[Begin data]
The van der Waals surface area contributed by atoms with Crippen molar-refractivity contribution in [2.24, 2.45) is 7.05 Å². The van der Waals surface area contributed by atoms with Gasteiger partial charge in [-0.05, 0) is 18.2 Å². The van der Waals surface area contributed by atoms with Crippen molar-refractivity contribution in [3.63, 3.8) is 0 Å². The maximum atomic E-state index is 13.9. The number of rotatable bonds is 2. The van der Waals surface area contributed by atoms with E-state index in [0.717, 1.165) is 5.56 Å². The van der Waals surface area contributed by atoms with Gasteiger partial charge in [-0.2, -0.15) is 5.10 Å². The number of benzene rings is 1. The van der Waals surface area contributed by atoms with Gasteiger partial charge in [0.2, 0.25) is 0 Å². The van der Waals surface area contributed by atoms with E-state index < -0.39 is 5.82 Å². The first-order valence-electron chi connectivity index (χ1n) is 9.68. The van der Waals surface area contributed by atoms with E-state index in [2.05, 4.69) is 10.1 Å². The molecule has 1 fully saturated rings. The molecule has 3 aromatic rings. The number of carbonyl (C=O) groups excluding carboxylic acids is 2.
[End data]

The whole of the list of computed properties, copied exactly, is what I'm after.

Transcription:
The van der Waals surface area contributed by atoms with Crippen molar-refractivity contribution in [2.24, 2.45) is 7.05 Å². The van der Waals surface area contributed by atoms with Gasteiger partial charge in [-0.05, 0) is 18.2 Å². The van der Waals surface area contributed by atoms with Crippen molar-refractivity contribution in [3.63, 3.8) is 0 Å². The maximum atomic E-state index is 13.9. The number of rotatable bonds is 2. The van der Waals surface area contributed by atoms with E-state index in [0.717, 1.165) is 5.56 Å². The van der Waals surface area contributed by atoms with Gasteiger partial charge in [-0.2, -0.15) is 5.10 Å². The number of benzene rings is 1. The van der Waals surface area contributed by atoms with Gasteiger partial charge in [0.2, 0.25) is 0 Å². The van der Waals surface area contributed by atoms with E-state index < -0.39 is 5.82 Å². The first-order valence-electron chi connectivity index (χ1n) is 9.68. The van der Waals surface area contributed by atoms with E-state index in [2.05, 4.69) is 10.1 Å². The molecule has 1 fully saturated rings. The molecule has 3 aromatic rings. The number of carbonyl (C=O) groups excluding carboxylic acids is 2.